The parents of South Plympton and Wyoming Public Schools see the wisdom of merging the two schools, but how it is done is still a big concern.
The Lambton-Kent District School Board has a lot of extra classroom space in the region – space that the province will no longer provide cash to maintain. So it’s started a six-year plan to close 15 schools across the district. One of the first community’s affected is Plympton-Wyoming.
The board is proposing to merge the two Wyoming area elementary schools in the Wyoming Public building. They already share a principal.
About 25 parents came to Wyoming Public School Monday as the board’s Accommodation Review Committee met to talk about the proposal. Jodi Campbell represents the parents of Wyoming Public School on the committee.
“Everybody feels we’re already one school,” she says. “I think we were lucky to have two buildings but those days are over.”
Crystal Hordyk, the parent representative of South Plympton agrees. “A majority of South Plympton parents agree it has to happen.”
But both communities are concerned about the speed of the transition and how it will be done. The board wants to close South Plympton at the end of this school year and move the children who are in Junior Kindergarten to Grade 3 to Wyoming while the building is being renovated.
Hordyk doesn’t like that idea at all. “South Plympton parents are worried…about their three-year-old walking into a construction zone,” she says pointing out it is not unusual to find asbestos in old buildings once renovations begin.
Both Hordyk and Campbell urged the board to consider moving all the students to one school for a year while the renovations are underway in the other – similar to what is being proposed in the SCITS/St. Clair High School merger in Sarnia. “We need a better temporary plan in place to keep students and teachers safe,” says Hordyk.
The committee agreed to get the costs of a move for its next meeting March 23.
The board officials will also look at the pros and cons of consolidating the two student bodies not only at Wyoming Public but also at South Plympton.
Hordyk says South Plympton has a larger schoolyard with room to expand if necessary in the future, a safe area to drop students off, more washroom facilities and wider hallways than the Wyoming building.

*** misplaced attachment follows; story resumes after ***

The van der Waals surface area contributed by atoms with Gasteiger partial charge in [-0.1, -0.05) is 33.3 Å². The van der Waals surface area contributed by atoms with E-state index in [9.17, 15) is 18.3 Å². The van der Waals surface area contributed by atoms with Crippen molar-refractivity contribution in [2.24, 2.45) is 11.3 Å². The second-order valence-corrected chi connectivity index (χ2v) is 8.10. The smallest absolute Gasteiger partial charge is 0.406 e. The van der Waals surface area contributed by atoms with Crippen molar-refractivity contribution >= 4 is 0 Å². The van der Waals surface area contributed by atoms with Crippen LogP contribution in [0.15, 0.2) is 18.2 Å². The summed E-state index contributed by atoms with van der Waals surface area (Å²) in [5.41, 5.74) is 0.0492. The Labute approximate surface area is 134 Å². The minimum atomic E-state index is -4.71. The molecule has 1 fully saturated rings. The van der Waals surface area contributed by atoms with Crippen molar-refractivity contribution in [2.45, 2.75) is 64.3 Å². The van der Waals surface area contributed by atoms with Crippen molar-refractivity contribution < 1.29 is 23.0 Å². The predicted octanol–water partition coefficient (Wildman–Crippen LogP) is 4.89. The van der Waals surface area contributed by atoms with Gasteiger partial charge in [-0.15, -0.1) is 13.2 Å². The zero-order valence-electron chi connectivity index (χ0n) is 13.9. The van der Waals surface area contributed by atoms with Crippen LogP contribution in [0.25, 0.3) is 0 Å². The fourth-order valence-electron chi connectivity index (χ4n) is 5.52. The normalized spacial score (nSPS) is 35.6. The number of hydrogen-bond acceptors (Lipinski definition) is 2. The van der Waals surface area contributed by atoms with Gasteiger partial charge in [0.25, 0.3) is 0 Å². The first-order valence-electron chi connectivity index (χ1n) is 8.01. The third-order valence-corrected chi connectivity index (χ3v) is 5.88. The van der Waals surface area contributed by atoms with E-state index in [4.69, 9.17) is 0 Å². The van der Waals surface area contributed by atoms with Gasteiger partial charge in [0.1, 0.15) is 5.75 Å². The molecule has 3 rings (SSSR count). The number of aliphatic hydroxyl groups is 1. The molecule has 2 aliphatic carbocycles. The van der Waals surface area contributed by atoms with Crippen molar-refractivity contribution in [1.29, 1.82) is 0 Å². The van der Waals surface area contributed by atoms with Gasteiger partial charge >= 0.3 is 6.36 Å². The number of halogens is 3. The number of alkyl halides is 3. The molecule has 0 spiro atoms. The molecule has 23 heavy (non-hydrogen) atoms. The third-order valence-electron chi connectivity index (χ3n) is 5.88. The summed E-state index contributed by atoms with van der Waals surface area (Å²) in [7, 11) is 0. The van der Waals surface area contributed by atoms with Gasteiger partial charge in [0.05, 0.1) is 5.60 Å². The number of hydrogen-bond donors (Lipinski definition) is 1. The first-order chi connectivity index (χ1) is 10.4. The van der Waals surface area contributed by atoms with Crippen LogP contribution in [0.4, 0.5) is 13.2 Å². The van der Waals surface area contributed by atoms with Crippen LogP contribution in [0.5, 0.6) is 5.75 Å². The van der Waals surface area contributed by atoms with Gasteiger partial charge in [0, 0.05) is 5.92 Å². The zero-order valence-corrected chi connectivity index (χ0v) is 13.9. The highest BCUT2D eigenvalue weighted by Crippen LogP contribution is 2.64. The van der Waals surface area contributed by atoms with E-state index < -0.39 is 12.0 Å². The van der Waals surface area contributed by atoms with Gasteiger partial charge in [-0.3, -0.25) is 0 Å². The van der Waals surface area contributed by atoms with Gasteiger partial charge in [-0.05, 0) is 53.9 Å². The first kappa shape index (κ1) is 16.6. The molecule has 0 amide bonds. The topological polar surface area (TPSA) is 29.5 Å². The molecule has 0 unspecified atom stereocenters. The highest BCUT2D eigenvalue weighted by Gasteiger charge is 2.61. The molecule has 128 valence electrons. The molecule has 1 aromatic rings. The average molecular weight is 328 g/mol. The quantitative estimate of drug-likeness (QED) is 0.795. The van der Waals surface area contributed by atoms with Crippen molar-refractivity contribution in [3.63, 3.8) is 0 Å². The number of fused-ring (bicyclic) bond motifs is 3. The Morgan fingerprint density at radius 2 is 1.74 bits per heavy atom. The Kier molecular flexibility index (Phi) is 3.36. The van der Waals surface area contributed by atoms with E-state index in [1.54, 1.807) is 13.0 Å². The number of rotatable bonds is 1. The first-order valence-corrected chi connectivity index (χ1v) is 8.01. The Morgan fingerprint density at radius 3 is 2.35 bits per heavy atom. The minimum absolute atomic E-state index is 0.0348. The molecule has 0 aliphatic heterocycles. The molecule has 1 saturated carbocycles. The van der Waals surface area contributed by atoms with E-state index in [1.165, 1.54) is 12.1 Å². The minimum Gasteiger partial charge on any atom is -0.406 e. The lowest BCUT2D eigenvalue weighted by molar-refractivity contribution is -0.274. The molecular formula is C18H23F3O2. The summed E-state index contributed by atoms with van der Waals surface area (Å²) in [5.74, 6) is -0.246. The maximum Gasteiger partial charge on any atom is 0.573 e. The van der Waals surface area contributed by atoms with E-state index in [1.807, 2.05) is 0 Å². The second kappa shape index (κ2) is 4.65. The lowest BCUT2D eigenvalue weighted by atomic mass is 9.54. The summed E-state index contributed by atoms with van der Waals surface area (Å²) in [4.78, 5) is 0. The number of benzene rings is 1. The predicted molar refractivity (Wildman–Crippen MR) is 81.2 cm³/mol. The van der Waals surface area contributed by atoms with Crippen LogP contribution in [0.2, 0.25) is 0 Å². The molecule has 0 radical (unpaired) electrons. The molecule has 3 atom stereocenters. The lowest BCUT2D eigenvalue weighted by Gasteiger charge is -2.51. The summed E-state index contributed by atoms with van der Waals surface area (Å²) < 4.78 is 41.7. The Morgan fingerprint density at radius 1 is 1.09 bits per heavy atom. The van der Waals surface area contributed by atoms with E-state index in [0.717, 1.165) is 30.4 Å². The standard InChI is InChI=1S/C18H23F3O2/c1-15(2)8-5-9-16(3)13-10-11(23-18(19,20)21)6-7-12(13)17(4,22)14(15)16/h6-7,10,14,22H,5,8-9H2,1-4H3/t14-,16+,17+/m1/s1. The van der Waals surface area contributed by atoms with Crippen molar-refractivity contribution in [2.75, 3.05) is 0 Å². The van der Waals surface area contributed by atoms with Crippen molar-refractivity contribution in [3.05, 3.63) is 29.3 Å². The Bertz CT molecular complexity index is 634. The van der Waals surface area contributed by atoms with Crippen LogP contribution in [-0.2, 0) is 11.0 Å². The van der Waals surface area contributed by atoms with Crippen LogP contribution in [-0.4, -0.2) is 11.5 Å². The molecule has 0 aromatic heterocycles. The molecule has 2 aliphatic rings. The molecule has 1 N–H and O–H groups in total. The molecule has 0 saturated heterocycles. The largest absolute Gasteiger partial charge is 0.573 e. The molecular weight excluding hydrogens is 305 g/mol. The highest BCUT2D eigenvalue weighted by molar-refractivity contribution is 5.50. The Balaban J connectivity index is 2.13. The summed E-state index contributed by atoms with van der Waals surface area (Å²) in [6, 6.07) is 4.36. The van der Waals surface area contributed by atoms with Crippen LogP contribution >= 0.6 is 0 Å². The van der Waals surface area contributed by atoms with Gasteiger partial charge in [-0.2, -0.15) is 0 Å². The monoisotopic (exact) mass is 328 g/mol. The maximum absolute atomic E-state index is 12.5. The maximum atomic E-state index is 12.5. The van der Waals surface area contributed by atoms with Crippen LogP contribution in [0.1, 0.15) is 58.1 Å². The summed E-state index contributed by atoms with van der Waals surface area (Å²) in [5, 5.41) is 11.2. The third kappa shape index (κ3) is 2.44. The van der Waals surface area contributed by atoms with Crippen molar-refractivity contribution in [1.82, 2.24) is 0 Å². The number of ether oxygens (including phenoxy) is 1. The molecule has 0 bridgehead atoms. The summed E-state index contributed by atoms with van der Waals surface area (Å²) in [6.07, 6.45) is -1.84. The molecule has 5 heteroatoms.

Campbell adds an expansion of the Wyoming gym would cut into the green space on the already small yard. And she says the Wyoming building and land might be easier to sell for redevelopment. “South Plympton is in the middle of agricultural land – it’s not going to sell for as much.”
The board has agreed to get the financial numbers for closing Wyoming instead of South Plympton as well.
Both parent groups do recognize closing the village school could have drawbacks, including to main street businesses where older students go during the lunch hour. “It’s a valid source of business for them,” says Campbell.
And during the meeting the parents urged the board to be better about talking to the parents about what is actually going on. Hordyk says even though the move has been on the table since December, parents in South Plympton were only given information about when the meetings are and where to find information about the process Monday.
Board officials admitted they had not done as good of a job as they could but Gary Giardari added, “no matter what we do as a school board, we know it’s hard to hit everyone.”
The accommodation review committee meets again March 23 at South Plympton for a public meeting. Parents will also be able to “walk through” the buildings March 9th (Wyoming) and 10th (Plympton) as part of the process.